Quite simply, these are deposit accounts where the rate of interest payable to investors is linked to an independent yardstick, such as the base rate set by the Bank of England's Monetary Policy Committee.
In comparison, the interest rate on managed accounts, which comprise the vast majority of savings accounts, is controlled directly by the bank or building society offering the account.
The use of an independent yardstick means that there is no scope for interest-rate manipulation by financial institutions at your expense. In the past, investors have been attracted by high headline rates on a new savings account and piled in with their hard-earned savings. Then, when the bank or building society decides it has taken enough in deposits, the rate of interest slowly drops relative to the best rates on the market.
While some investors may keep a check this rate of interest, the majority of savers don't bother. Institutions know they can rely on investor apathy to give them cheap funds to source lending for mortgages or commercial loans.
Another cavalier ruse is to delay passing on interest-rate rises, while cutting rates immediately when interest rates drop.
This year has seen an Office of Fair Trading warning to the Northern Rock over its attitude to savers. The former economic secretary to the Treasury, Helen Liddell, has also warned banks over their treatment of savers. A new voluntary code from the British Bankers Association is expected to address the issue.
Independently pegged saving accounts prevent institutions from committing these abuses, but they are still relatively rare. The Close Brothers merchant bank offers the Treasury account. Launched two years ago, this is pegged to the London inter-bank bid rate (LIBID rate), which is defined as the LIBOR rate (London inter-bank offered rate) less one eighth of a percentage point.
Interest is paid gross monthly and is based on the prevailing LIBID rate on the first working day of the month. For August, one month's interest at the LIBID rate of 7.5 per cent on August 3 will be paid to investors on 1 September.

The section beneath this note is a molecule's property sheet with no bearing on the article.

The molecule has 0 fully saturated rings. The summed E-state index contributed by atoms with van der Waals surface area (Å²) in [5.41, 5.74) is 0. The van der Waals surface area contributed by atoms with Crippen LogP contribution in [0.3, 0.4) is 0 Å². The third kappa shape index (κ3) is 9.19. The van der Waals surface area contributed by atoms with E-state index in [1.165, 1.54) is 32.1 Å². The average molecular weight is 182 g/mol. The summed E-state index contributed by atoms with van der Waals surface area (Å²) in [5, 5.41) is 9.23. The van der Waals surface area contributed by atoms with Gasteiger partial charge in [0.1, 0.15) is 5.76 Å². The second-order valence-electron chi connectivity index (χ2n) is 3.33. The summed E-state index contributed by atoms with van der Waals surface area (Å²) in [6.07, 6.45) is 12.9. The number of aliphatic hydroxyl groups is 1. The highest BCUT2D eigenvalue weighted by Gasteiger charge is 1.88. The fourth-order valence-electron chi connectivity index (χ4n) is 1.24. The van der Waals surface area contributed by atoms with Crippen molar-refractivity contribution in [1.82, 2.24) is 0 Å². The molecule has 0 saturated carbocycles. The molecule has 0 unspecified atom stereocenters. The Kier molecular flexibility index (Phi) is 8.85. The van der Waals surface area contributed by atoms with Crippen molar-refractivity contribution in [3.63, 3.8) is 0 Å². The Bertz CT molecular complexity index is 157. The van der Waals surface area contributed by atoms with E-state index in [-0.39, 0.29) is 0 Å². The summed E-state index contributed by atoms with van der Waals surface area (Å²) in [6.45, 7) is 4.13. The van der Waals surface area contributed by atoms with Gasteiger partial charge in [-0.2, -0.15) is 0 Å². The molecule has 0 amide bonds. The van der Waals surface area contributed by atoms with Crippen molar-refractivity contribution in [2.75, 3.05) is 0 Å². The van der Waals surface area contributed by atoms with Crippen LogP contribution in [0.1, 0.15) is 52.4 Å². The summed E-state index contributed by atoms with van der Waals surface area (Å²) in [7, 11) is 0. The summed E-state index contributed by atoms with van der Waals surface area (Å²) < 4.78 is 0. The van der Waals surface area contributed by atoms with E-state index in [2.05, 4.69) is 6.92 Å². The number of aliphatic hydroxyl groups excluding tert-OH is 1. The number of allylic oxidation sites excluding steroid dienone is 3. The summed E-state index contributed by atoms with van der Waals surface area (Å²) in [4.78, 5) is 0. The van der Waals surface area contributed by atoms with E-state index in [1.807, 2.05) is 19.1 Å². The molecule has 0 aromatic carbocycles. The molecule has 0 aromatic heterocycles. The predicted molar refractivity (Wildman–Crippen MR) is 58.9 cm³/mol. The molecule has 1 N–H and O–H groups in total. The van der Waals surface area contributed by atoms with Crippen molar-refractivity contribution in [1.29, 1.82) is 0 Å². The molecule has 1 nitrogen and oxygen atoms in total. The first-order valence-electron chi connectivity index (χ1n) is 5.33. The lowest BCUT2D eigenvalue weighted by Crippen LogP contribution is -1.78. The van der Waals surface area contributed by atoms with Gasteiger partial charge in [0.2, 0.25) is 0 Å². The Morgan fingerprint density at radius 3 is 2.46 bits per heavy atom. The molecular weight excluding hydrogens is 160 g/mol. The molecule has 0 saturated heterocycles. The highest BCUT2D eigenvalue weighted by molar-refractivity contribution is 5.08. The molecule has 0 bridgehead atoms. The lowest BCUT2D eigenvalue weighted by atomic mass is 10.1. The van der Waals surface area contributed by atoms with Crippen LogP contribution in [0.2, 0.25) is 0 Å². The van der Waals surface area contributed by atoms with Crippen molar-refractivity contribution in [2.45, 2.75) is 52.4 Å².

However, there are drawbacks. The minimum investment in the Treasury account is pounds 50,000, and secondly, investors can only withdraw money at the start of a month, after giving notice by the last working day of the previous month.
For those with less to invest, Close Brother's Crystal account has a minimum balance of pounds 5,000. It is pegged at base rate less a half per cent, which gives a current rate of 7 per cent. Seven days' notice must be given for any withdrawals.
So far, Close Brothers is the only bank to offer a retail savings account linked to an independent target, although several building societies offer products which guarantee to match or beat base rate for a limited period.
The Skipton Building Society's base rate tracker account has a minimum balance of pounds 5,000 and promises to pay an interest rate equal to base rate on investments up to pounds 24,999 and a quarter per cent over base rate if pounds 25,000 or more is invested.
Access to the account is also limited to 14 days following any changes in base rate, and the account is only running until 31 December 1999.
The investment adviser, Chase de Vere, has just teamed up with the Newcastle Building Society to launch the Base Rate Plus Bond. This promises to pay investors 8.01 per cent gross for the next 12 months. The investment is moved to a 30-day notice account after 12 months, with the interest rate guaranteed to be above base rate for a further 18 months.
The big players do not offer independently pegged accounts because there is little demand for them. A Halifax spokesman said: "We try to provide good quality accounts with mass appeal. If there was a demonstrable demand for a product we would certainly do it."
A cynic would say that with an ordinarily managed savings account, institutions have more leeway to control the margin between their borrowing and lending rates.
Chase de Vere's Justin Modray says: "The banks and building societies would not want all their funds in base-rate tracker accounts as it would make their margins too tight."
The self-perpetuating cycle of financial institutions only offering savings products that suit them (on the grounds that there is no demand for new savings products) may be coming to an end. The Cater Allen private bank has just dipped a toe into the water with its Special Reserve account - a high-interest cheque account with an interest rate guaranteed at 1 per cent below base rates. However, Cater Allen only offered the account to a small number of independent financial advisers for two months to test the idea.
Other banks are starting to align the deposit rates to outside influences. Royal Bank of Scotland now has a "rate watch" on three savings accounts, linking its interest rates to the rates offered by four of its closest competitors.
More significantly, the supermarkets have been very successful in winning funds by offering simple instant access accounts with high rates of interest. If they decide an independently pegged savings account - with low margins and a clear interest-rate calculation formula - would appeal to investors, then perhaps the rest of the high street banks and building societies would have to follow suit.
Matthew Craig is deputy editor of 'Pensions Management'